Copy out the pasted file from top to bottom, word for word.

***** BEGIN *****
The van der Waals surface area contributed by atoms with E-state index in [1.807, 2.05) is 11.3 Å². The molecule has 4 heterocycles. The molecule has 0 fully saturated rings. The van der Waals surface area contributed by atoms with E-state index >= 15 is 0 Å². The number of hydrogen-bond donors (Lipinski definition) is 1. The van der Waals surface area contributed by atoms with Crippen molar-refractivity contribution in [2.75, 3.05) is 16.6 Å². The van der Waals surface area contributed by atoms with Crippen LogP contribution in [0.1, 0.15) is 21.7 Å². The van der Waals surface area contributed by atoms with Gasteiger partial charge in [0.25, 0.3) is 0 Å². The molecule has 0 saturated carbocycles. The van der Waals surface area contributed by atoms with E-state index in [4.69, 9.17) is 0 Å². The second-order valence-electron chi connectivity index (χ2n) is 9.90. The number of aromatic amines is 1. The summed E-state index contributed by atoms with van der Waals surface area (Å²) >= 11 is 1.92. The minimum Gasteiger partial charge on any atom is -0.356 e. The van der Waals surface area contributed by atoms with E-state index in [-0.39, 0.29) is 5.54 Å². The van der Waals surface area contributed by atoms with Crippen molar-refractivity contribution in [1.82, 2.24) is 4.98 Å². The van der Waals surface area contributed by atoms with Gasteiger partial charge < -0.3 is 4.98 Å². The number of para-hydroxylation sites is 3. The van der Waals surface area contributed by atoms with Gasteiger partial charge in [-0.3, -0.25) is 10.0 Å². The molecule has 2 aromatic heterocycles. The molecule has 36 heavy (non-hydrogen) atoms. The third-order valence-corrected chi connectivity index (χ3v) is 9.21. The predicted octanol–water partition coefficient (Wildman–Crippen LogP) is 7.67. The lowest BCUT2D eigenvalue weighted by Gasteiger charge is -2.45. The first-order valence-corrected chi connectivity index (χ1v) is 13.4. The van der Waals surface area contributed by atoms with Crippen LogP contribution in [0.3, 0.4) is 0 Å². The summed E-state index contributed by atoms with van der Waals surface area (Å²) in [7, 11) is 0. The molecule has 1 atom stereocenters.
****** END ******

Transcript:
The van der Waals surface area contributed by atoms with E-state index in [1.807, 2.05) is 11.3 Å². The molecule has 4 heterocycles. The molecule has 0 fully saturated rings. The van der Waals surface area contributed by atoms with E-state index >= 15 is 0 Å². The number of hydrogen-bond donors (Lipinski definition) is 1. The van der Waals surface area contributed by atoms with Crippen molar-refractivity contribution in [2.75, 3.05) is 16.6 Å². The van der Waals surface area contributed by atoms with Crippen LogP contribution in [0.1, 0.15) is 21.7 Å². The van der Waals surface area contributed by atoms with Gasteiger partial charge in [0.25, 0.3) is 0 Å². The molecule has 0 saturated carbocycles. The van der Waals surface area contributed by atoms with E-state index in [4.69, 9.17) is 0 Å². The second-order valence-electron chi connectivity index (χ2n) is 9.90. The number of aromatic amines is 1. The summed E-state index contributed by atoms with van der Waals surface area (Å²) >= 11 is 1.92. The minimum Gasteiger partial charge on any atom is -0.356 e. The van der Waals surface area contributed by atoms with E-state index in [-0.39, 0.29) is 5.54 Å². The van der Waals surface area contributed by atoms with Crippen molar-refractivity contribution in [1.82, 2.24) is 4.98 Å². The van der Waals surface area contributed by atoms with Gasteiger partial charge < -0.3 is 4.98 Å². The number of para-hydroxylation sites is 3. The van der Waals surface area contributed by atoms with Gasteiger partial charge in [-0.3, -0.25) is 10.0 Å². The molecule has 2 aromatic heterocycles. The molecule has 36 heavy (non-hydrogen) atoms. The third-order valence-corrected chi connectivity index (χ3v) is 9.21. The predicted octanol–water partition coefficient (Wildman–Crippen LogP) is 7.67. The lowest BCUT2D eigenvalue weighted by Gasteiger charge is -2.45. The first-order valence-corrected chi connectivity index (χ1v) is 13.4. The van der Waals surface area contributed by atoms with Crippen LogP contribution in [0.3, 0.4) is 0 Å². The summed E-state index contributed by atoms with van der Waals surface area (Å²) in [7, 11) is 0. The molecule has 1 atom stereocenters.